Pathophysiology of Cardiac Tamponade: Influence of State of HydrationThe progressively increasing diastolic chamber pressures ultimately equilibrate (averaged over the respiratory cycle) throughout the heart. The typical range of 15 to 30 mm Hg applies mainly to euv-olemic patients and animals. All physiologic phenomena in tamponade occur earlier and at lower pressures in hypovolemic patients and later and at higher pressures in hypervolemic than in euv-olemic patients. Indeed, significantly hypovolemic patients can have tamponade at average diastolic pressures as low as 6 mm Hg, a form of low-pressure tamponade. (This can be difficult to recognize clinically particularly in patients treated with diuretics.)
Coronary Blood Flow
With normal coronary arteries, coronary blood flow is reduced but remains adequate to support aerobic metabolism. This is due to a proportionate reduction in cardiac work, because the ventricles are underloaded—“underafterloaded” as well as “underpreloaded.”’ Even coronary vasodilatory reserve, capacitance, and resistance are not reduced sufficiently to add a measurable ischemic burden. sildenafil citrate pink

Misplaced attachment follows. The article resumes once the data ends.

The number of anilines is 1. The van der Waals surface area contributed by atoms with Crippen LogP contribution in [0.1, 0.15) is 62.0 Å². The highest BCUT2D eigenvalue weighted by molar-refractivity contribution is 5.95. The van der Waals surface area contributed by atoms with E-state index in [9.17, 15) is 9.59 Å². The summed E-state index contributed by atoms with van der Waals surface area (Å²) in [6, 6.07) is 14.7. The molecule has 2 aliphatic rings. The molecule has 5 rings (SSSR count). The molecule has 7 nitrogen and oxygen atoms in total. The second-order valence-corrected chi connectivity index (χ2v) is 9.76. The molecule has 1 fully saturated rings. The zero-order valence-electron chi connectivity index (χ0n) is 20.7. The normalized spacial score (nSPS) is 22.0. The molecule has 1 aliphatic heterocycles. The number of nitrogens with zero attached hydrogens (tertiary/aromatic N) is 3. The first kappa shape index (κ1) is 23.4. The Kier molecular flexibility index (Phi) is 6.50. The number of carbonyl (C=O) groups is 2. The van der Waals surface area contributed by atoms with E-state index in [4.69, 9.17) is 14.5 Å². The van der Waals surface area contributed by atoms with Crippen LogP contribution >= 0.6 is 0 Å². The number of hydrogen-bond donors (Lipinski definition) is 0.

Myocardial Status
In otherwise normal hearts, gross systolic function remains intact and the ventricles support stroke volume by an increased ejection fraction (often visibly striking during echocardiography). In contrast, previously diseased or injured hearts may not maintain cardiac output and arterial pressure as well, and tamponade decompensates earlier.
Compensatory Responses: Decompensated Tamponade
In addition to time-dependent blood volume expansion, pericardial stretch, and increased ejection fraction, compensatory mechanisms for tamponade include tachycardia and peripheral vasoconstriction due to intense adrenergic stimulation evoked by the falling cardiac output. Rising right atrial pressure reflexly contributes to the tachycardia that enhances the minute cardiac output (stroke volumeXheart rate) in the face of the falling stroke volume (Fig 2).
Adrenergic stimulation, both alpha and beta, and including increased serum catecholamines, is a principal compensatory response to the reduced cardiac output (Fig 2) with four major effects: (1) (3-adrenergic contribution to heart rate increases; (2) (3-adrenergic-dependent augmentation of diastolic relaxation; (3) a-adrenergically increased peripheral resistance to maintain central blood pressure and support the gradient for coronary flow; and (4) increased inotropy to minimize ventricular end-systolic volume via increased ejection fraction which, as already noted, is normal to high in tamponade in the absence of cardiac disease.